Japan has three territorial problems on her islands with her neighbors. They are the Senkaku Islands with China and Taiwan, Takeshima with South Korea, and the Northern Territories with Russia.
First, In Each Case, Is There a Dispute?
It is an important point to note which of these problems coincide with disputes. Among the three problems, Japan does not consider that there is a dispute on the Senkaku Islands. Japan does find the existence of a dispute concerning Takeshima, however, and also concerning the Northern Territories.
The authoritative criterion whether there is a dispute is found in the 1962 South West Africa case judgement of the International Court of Justice (ICJ). The ICJ states that a mere assertion is not sufficient to prove the existence of a dispute, and that it must be shown that the claim of one party is positively opposed by the other. According to this criterion, an excessive claim has no legal basis and force. Japan’s assertion that there is no dispute as concerns the Senkaku Islands seems to be in accordance with this criterion.
In order for a State v. State problem to be decided by the ICJ or by arbitration, both States have to consent to the jurisdiction of the court or tribunal. Japan proposed to South Korea that the Takeshima dispute be submitted to the ICJ on three occasions (September 1954, March 1962 and August 2012). In October 1972, Japan proposed to the Soviet Union that the Northern Territories dispute be submitted to the ICJ. However, these proposals were refused by South Korea and the Soviet Union.
Having said that, let us consider the following highly hypothetical question from the point of international law: What is the essence of the merits of the three cases if they are judged at the ICJ or arbitration?
1. Merits of the Senkaku Islands Case
In January 1895, Japan, having ascertained that the Senkaku Islands were terra nullius (nobody’s land) and there had been no control over them by other States, incorporated them into Okinawa Prefecture in accordance with a Cabinet decision.
As the Permanent Court of International Justice (PCIJ) stated in the judgment of the Eastern Greenland case (1933), the intention and will to act as sovereign and some actual exercise or display of such authority are the two elements for a territorial claim. Japan’s occupation over the uninhabited Senkaku Islands and its effective, continuous and peaceful control over the Senkaku Islands satisfy these two elements.
Although Japan did not inform other States of the incorporation of the Senkaku Islands in 1895, the notification is not required under general international law as stated by the arbitral award of the Clipperton Island case (1931).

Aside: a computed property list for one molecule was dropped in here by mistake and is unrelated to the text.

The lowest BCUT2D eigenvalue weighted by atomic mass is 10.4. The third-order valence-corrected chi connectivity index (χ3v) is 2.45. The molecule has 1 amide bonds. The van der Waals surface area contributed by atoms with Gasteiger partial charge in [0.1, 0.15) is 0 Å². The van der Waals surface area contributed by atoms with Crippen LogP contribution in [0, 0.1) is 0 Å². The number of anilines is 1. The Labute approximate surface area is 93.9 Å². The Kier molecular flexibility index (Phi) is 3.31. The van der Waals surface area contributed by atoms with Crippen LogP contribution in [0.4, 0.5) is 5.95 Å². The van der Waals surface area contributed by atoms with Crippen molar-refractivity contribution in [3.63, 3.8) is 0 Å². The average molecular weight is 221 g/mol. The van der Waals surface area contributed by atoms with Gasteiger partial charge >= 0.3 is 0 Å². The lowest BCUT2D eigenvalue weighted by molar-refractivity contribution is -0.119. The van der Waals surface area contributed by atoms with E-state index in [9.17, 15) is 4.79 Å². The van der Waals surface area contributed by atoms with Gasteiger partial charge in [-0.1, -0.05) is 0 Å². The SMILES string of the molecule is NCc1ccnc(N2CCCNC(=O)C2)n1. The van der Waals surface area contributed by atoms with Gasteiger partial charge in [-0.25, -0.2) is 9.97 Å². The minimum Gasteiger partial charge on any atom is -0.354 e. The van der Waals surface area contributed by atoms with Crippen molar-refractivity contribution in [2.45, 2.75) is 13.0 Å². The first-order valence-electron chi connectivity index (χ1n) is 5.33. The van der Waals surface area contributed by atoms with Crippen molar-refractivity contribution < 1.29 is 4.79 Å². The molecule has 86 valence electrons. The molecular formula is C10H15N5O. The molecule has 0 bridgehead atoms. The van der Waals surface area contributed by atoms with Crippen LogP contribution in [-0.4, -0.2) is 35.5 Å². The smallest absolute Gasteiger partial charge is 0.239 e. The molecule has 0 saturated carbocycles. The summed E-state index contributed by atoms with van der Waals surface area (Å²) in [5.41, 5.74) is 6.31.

The Cabinet decision was totally unrelated to the Sino-Japanese war. It was made before the signature of the Shimonoseki Peace Treaty of April 1895, and the Senkaku Islands were not included in Taiwan or the islands annexed to it that were ceded to Japan under the Treaty.
China has not proved that the Senkaku Islands were not terra nullius. In international law the mere discovery of an island is only an inchoate title, as was pointed out by the arbitral award of the Island of Palmas case (1928). China had never lodged protests with Japan and had asserted no territorial title to the Senkaku Islands for as long as 75 years from 1895, when Japan incorporated the Senkaku Islands into Okinawa Prefecture, to approximately 1970.
After the United Nations Economic Commission for Asia and the Far East (ECAFE) indicated the possibility of the existence of petroleum in the East China Sea in Autumn 1968, China and Taiwan suddenly began making their assertions about the Senkaku Islands.
China’s silence for as long as three quarters of a century clearly constitutes acquiescence under international law. The ICJ states in the judgement of the Temple of Preah Vihear case (1962) that a State which remains silent when it should have and could have objected is considered to have consented (qui tacet consentire videtur si loqui debuisset ac potuisset) .
Moreover, the Republic of China’s Consul in Nagasaki Prefecture wrote as follows in his letter expressing gratitude addressed to the Japanese fishermen who saved a group of shipwrecked Chinese fishermen in May 1920: “the Senkaku Islands, Yaeyama-gun, Okinawa Prefecture, the Empire of Japan”. On January 8, 1953 the Chinese State newspaper People’s Daily wrote clearly that “the Senkaku Islands were included in the Ryukyu Islands.”
These facts clearly indicate China’s admission that the Senkaku Islands belong to Japan. China’s assertion of title to the Senkaku Islands not only lacks grounds in international law, but also is precluded by the principle of estoppel.
2. Merits of the Takeshima Case
Japan, having been aware of the presence of Takeshima for a long time, established its territorial title to the island by the middle of the 17th century. Japan reconfirmed, in its Cabinet decision of January 28, 1905, its sovereignty over Takeshima and incorporated it into Shimane Prefecture. This Cabinet decision has nothing to do with the Japan-Korea Treaty of November 1905 and the Japan-Korea Treaty of August 1910.